- At the start of Final Fantasy IV, the protagonist is tasked with what first appears to be a simple Fetch Quest: Deliver a "Package"/"Bomb Ring"/"Carnelian Signet" (depending on version) to a nearby village. To his horror, the item activates on its own upon arrival and conjures monsters that torch the entire village. In Final Fantasy IV: The After Years another enemy tries a similar trick, but this time it backfires.
- A serial killer in Trauma Team sends mailbombs Actually, she impersonates a deliverywoman, so there's no record of the packages being sent
- In at least one of the Worms games, one weapon consists in a bomber dropping explosive envelopes (heavily affected by the wind).
- One Batman: The Animated Series episode had the Scarecrow dosing people with his patented "fear toxin" by telegram.
- In an episode of TaleSpin, Shere Khan sends Don Carnage a special letter after he allows Baloo to learn about their gas shortage scam. Hint: It's ticking and it's NOT a clock.
Wally: If the High Marshall goes through the roof, bomb sales will go through the floor!
- In another episode, a disguised Vembrian named Wally hires Higher For Hire to deliver a package to the High Marshal which is actually a bomb as part of an elaborate plan for the High Marshal to declare war on Cape Suzette and reopen Wally's bomb factory. His plan hits a snafu when the Sea Duck gets through the boarder search before the bomb is discovered, meaning it would blow the High Marshall up for real.
- Parodied in The Venture Bros.. The Monarch mailed Dr. Venture a live cobra but by the time Dr. Venture actually got around to opening his mail, it was dead.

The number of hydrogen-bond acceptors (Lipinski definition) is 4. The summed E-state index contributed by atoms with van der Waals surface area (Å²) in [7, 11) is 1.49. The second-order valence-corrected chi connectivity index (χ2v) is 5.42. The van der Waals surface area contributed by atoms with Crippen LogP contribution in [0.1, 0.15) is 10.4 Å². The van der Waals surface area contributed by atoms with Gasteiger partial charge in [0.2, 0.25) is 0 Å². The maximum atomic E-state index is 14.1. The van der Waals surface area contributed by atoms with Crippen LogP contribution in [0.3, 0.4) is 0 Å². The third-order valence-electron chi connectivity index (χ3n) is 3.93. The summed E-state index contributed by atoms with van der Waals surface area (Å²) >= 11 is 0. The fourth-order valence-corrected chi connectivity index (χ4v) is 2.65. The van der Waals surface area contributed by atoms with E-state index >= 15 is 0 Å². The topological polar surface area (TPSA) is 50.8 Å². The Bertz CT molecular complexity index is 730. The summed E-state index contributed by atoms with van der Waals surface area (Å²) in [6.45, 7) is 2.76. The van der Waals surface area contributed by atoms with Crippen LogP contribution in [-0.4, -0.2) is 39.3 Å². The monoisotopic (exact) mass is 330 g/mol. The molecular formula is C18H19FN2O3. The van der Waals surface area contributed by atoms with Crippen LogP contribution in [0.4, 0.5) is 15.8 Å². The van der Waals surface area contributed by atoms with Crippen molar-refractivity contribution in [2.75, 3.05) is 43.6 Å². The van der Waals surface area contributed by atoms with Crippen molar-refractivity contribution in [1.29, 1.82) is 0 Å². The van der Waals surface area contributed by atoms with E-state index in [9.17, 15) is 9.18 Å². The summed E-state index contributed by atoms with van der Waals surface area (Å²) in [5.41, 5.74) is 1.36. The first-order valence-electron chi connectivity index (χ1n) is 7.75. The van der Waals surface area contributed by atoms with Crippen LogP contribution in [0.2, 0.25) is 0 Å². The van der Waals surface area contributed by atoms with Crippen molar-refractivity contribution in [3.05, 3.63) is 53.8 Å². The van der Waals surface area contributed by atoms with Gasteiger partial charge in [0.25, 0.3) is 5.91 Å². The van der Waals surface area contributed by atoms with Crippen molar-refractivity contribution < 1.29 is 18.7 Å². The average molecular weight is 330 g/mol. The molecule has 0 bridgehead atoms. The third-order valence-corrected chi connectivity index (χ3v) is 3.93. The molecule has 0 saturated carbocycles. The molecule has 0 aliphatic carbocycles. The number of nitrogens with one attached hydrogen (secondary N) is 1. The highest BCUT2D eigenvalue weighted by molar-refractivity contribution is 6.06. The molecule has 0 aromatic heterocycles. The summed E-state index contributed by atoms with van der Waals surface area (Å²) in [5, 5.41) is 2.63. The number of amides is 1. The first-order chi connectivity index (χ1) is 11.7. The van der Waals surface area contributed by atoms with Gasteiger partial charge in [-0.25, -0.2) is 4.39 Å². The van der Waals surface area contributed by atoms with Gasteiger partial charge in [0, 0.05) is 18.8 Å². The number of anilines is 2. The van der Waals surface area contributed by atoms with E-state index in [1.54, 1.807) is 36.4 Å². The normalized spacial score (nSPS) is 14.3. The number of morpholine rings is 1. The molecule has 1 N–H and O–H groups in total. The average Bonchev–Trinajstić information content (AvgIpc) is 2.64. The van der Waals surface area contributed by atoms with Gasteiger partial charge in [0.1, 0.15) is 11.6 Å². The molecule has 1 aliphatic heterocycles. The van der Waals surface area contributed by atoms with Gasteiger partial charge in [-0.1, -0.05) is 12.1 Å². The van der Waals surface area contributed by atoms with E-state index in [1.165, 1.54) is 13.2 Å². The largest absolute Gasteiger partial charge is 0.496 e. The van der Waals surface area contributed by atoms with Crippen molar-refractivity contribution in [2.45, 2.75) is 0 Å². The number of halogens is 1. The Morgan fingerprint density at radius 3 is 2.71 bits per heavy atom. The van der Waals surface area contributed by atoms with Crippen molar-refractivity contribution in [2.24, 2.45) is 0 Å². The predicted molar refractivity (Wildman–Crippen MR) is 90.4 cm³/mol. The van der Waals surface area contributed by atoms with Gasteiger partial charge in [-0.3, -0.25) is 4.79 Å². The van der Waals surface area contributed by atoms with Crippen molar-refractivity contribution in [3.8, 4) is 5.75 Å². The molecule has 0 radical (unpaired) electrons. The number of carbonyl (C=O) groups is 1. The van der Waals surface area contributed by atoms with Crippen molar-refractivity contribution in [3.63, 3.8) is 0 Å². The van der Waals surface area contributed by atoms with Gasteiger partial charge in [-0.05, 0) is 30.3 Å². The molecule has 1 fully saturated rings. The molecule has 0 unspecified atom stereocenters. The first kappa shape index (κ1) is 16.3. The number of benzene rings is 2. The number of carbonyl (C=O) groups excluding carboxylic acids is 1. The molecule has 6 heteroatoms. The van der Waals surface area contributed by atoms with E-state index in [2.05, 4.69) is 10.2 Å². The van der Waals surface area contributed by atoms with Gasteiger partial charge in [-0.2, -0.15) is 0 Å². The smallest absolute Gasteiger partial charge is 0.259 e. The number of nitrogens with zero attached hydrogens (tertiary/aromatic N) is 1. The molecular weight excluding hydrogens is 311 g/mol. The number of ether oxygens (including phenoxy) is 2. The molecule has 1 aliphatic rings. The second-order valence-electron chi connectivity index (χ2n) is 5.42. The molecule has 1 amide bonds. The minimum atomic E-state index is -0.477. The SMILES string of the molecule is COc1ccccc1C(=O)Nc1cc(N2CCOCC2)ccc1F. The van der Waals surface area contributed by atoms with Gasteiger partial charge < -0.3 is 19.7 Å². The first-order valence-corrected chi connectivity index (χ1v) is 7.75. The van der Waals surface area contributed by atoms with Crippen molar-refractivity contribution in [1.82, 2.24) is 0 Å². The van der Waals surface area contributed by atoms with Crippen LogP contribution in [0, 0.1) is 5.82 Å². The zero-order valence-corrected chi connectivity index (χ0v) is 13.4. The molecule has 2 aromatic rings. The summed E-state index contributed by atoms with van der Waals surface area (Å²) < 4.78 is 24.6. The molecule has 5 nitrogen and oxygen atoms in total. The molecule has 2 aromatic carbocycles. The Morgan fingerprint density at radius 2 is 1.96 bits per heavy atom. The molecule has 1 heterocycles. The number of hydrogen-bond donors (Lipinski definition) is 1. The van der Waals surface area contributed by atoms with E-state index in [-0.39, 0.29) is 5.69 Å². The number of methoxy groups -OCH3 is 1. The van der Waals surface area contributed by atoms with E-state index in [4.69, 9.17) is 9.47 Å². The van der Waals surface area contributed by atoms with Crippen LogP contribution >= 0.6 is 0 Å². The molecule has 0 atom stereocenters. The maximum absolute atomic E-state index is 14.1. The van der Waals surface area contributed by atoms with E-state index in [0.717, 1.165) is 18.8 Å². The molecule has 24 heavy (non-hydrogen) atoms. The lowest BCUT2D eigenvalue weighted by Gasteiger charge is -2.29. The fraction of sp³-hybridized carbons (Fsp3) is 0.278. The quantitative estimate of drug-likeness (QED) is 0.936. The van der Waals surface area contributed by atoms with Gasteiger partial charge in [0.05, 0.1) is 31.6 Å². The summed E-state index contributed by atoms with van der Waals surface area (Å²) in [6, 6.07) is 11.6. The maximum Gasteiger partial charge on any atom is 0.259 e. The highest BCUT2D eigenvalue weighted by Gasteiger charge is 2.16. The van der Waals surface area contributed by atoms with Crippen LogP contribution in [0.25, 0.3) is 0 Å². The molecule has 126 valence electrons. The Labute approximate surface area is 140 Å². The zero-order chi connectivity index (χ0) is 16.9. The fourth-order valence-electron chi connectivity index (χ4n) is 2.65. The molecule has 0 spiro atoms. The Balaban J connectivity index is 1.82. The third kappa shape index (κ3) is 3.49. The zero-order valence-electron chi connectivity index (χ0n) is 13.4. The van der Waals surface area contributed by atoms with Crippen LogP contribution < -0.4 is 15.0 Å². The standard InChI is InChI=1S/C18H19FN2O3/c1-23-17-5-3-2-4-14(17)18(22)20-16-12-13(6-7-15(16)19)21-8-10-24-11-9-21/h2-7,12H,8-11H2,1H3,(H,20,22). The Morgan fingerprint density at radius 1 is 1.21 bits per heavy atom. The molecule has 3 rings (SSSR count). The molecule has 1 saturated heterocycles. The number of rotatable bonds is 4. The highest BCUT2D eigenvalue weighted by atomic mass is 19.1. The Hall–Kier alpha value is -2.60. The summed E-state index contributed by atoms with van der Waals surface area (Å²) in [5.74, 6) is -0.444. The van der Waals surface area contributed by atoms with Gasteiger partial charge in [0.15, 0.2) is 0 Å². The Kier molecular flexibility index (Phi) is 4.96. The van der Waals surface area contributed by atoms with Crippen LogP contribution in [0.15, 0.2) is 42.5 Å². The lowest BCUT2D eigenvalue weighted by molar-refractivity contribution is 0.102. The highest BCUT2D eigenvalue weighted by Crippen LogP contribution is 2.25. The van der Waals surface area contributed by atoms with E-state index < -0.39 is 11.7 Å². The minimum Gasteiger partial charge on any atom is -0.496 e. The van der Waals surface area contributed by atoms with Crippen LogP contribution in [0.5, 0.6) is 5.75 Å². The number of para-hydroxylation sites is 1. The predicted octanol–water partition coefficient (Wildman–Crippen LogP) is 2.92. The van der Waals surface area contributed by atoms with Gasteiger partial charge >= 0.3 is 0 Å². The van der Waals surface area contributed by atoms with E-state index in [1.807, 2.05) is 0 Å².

- In one Justice Friends short, Disgruntled Postman attempted to mail a bomb to the US President, only to be stopped by Major Glory. What made it ridiculous was that it was a very big and obvious bomb.
- Happened to KBBL in The Simpsons when Bill and Marty didn't give Bart the elephant he asked for. Their boss tells them that the station is being bombarded by angry calls and letter bombs. A pile of envelopes is shown on a nearby desk and several of them explode at once.
- In 2001 there was a series of attacks which consisted of powdered anthrax being posted to various people. Read all about it on the other wiki.
- Ted Kaczynski carried out attacks mainly consisting of posting bombs to universities and airlines. Hence the nickname he's more commonly known by; The Unabombernote .
- One of the first Real Life letter bombs was constructed by Martin Ekenberg in 1904. He tried to kill a former employer and frame the Social-Democratic party...
- The first known reference to a bomb being sent by post was in the diary of a Danish historian named Bolle Willum Luxdorph. In a 1764 entry, he mentions a package full of gunpowder (with a flintlock mechanism designed to go off when it was opened) injuring a colonel (and later being followed up with a letter threatening to send a larger one).
- A Darwin Award nominee - the attempted letter-bomber who neglected to pay enough postage. The letter was Returned To Sender... and so was he.
- C-list actress Sharron Guess Richardson sent ricin-laced letters to government officials (including the President and former New York Mayor Michael Bloomberg) in 2013. None of the attempts were successful (such officials have their mail screened, and such an attempt would never have succeeded) and when caught, she tried to blame her husband for it. In July of 2014, she was sentenced to 18 years in prison for the federal charge of possessing and producing a biological toxin, after making a plea deal.
- When the rivalry between Scotland's "Old Firm" football clubs flared up in 2011, a few high profile Celtic fans were sent letter bombs.